Abstract| Volume 50, ISSUE 7, SUPPLEMENT , S115-S116, July 2018

Using a Mobile Device for Smart Programming, Promotion, Marketing, and Evaluation: An Assessment of Workshop Attendees

      Objective: To assess if workshop attendees gained confidence, knowledge, and/or skills in applying methods for using a mobile device (smartphones, tablets) for programming, promotion, marketing, and evaluation.
      Target Audience: Adult workshop attendees working in nutrition education and related fields.
      Theory, Prior Research, Rationale: The number of people reached with face-to-face programing is limited with the internet becoming an important information source. Smartphone ownership is at 77%, up from 35% in 2011 (Pew Research Center). As marketers of education, it is important to become savvier with using mobile devices.
      Description: The 3-hour session covered taking and editing photos; making movies; Facebook live presentations; social media; and evaluation. Evaluations included pre- and post-workshop, process, and 3-month follow-up with a random gift card drawing incentive.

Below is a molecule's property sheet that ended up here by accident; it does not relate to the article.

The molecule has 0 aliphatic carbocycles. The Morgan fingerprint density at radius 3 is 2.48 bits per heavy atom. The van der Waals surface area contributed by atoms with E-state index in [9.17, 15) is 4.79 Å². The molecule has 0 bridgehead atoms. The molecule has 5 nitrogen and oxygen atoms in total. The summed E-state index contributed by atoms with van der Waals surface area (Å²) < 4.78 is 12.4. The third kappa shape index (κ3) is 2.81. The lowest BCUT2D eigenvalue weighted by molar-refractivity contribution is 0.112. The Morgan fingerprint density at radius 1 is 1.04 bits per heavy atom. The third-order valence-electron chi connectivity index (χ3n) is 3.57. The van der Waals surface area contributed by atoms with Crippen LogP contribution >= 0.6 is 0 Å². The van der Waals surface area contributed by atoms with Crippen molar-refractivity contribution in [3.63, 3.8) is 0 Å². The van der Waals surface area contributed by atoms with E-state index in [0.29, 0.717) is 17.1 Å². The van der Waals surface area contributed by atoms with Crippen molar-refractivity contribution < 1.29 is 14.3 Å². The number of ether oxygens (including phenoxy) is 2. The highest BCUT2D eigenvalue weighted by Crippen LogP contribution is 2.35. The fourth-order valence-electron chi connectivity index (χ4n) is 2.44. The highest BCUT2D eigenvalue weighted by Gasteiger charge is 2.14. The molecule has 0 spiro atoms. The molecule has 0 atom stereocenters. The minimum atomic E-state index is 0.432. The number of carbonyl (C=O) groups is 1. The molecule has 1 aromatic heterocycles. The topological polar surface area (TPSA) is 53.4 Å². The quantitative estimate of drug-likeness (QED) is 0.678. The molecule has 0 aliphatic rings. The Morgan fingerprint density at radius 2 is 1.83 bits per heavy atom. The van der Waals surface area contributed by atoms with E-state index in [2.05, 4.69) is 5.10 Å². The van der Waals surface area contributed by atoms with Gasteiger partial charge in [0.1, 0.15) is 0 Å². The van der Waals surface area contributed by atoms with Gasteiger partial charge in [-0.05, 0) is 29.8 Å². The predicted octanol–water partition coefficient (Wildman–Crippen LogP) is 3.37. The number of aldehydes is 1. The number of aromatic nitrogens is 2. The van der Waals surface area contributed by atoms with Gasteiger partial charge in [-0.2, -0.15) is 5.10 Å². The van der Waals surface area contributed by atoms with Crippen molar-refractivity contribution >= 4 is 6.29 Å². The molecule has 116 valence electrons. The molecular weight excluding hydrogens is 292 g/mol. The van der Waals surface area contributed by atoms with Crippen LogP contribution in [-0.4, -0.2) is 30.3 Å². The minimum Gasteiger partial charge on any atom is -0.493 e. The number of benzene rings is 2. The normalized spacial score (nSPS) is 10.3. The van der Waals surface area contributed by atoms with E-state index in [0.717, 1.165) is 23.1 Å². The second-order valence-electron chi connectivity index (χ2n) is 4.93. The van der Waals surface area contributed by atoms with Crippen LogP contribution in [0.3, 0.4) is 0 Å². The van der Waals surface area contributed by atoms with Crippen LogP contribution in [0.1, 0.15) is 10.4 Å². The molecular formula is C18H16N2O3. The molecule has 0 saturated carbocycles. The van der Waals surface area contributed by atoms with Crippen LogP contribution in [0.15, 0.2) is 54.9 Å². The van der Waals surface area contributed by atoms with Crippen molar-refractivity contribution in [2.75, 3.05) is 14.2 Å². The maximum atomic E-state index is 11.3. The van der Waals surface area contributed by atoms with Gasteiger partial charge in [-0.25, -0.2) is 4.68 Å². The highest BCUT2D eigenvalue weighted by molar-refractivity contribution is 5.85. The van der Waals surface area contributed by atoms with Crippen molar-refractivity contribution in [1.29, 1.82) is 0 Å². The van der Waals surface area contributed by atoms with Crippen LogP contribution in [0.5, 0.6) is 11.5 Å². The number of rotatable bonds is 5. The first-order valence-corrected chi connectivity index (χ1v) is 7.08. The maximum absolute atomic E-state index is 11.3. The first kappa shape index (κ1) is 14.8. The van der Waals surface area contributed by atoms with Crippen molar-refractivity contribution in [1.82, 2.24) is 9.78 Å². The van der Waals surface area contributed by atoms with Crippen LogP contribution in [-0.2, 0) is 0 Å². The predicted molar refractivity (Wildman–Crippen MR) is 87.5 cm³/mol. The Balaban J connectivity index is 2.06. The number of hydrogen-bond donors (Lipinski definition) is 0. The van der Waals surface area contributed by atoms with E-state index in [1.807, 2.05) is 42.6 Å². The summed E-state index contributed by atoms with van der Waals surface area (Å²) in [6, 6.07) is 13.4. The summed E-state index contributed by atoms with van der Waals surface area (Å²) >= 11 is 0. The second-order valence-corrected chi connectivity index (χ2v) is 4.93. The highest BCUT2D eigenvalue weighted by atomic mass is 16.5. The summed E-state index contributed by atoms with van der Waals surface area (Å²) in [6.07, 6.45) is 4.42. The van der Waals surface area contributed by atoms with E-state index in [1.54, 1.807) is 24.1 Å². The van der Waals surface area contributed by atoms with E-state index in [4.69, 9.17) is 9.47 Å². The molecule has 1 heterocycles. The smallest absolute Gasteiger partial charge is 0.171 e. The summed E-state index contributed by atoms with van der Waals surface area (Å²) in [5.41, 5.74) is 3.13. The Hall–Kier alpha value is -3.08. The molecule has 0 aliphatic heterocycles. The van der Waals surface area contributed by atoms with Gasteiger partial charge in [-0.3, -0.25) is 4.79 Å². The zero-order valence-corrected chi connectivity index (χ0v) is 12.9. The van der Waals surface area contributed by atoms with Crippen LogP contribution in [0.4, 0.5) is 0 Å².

Evaluation: Respondents represented 21 states, were female, and ranged from 26 to 69 years old. Pre-workshop surveys (n = 48) indicated top barriers to working with mobile devices included lacking knowledge (26%), time (24%), and institutional training (20%). Majority (75%) were very confident with taking photos, with few very confident in editing, movies, Facebook live, social media, and evaluation (average of 7%). Process and demonstrative evaluation techniques during the presentation included completing surveys with online survey software and interactive audience polls. Post-workshop participants (n = 38) rated the workshop as: good to excellent (95%); met expectations (86%); found material informative and useful (95%); and gained relevant knowledge/skills that could be used immediately (89%). Three-month follow-up results (n = 26) indicated 92% shared information with others (colleagues, staff, administrators). Top implemented items were creating photos and collages (25%), editing photos (20%), and social media posting (14%). Gains in feeling very confident were noted across taking (84%) and editing (38%) photos, social media (31%), and evaluation (23%).
      Conclusions and Implications: Using multiple forms of evaluation helped demonstrate workshop participants' change in confidence and skill attainment and showcased how they could use the various techniques demonstrated in future programming.
      Funding: None.